October 30, 2008
Hops contain substances that control pathogenic bacteria in the intestines of chickens, according to USDA's Agricultural Research Service (ARS) scientists and cooperators.
The hop plant contains bitter acids known to be powerful antimicrobials. One of these compounds, lupulone, was thought to control levels of the disease-causing agent Clostridium perfringens in chickens.
Researchers examined the effect of feeding different concentrations of lupulone via water to broiler chickens to determine the compound's impact on clostridium populations in the intestine tracts of birds inoculated with C. perfringens.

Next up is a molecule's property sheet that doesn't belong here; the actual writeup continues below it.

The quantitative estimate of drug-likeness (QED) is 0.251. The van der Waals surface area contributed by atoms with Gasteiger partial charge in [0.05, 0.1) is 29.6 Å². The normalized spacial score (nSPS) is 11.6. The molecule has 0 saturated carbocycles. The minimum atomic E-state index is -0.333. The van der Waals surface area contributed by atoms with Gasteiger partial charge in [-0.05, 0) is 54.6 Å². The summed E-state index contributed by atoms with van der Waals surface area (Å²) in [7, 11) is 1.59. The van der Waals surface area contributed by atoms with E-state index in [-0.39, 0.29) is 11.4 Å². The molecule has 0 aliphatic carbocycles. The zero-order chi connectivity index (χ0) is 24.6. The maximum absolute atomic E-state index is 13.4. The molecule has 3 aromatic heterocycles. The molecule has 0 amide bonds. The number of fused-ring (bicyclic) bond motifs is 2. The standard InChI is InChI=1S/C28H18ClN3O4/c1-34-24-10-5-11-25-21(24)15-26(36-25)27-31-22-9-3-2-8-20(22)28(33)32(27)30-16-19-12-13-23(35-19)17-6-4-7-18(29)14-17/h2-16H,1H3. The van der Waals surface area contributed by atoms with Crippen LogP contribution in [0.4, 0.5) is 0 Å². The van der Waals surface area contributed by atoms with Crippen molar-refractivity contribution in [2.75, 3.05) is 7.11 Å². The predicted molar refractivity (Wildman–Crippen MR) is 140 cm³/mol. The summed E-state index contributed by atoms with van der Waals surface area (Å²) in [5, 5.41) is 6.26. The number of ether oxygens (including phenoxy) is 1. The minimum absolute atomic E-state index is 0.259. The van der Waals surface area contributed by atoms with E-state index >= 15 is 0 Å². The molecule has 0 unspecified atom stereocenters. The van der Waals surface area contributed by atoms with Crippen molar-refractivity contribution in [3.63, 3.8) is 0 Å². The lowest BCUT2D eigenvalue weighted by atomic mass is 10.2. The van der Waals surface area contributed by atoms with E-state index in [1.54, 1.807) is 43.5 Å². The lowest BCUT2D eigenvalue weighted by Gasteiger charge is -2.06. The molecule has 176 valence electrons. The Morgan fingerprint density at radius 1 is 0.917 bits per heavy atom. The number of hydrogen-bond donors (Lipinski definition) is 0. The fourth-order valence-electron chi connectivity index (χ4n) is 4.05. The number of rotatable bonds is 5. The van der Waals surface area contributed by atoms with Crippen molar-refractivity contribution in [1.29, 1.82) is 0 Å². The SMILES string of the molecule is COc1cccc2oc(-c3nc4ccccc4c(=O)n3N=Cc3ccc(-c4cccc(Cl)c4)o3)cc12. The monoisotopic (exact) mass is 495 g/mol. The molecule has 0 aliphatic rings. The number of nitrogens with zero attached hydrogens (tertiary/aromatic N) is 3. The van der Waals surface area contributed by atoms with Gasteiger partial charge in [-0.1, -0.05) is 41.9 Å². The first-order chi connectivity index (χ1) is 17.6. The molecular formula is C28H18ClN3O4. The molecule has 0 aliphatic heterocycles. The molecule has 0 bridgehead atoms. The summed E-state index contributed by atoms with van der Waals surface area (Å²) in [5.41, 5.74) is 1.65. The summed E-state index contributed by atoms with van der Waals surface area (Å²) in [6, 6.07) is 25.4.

After 22 days â€“ the timeframe associated with clostridial disease in broiler chickens â€“ C. perfringens counts were lower by 30-50 percent in the lupulone-treated group compared to an untreated group of chickens.
Based on the result, the potential for lupulone as an antibiotic alternative in poultry raising looks feasible, said the research team.
Certain bacteria in chicken intestines not only can cause contamination of meat during processing, but may also result in major production losses by causing disease in the broiler chicken.
Poultry producers currently use sub-therapeutic amounts of antibiotics in poultry feed as growth promoters and to control bacterial pathogens or parasites. However, bacteria can become resistant to antibiotics therefore ARS scientists are looking for alternatives.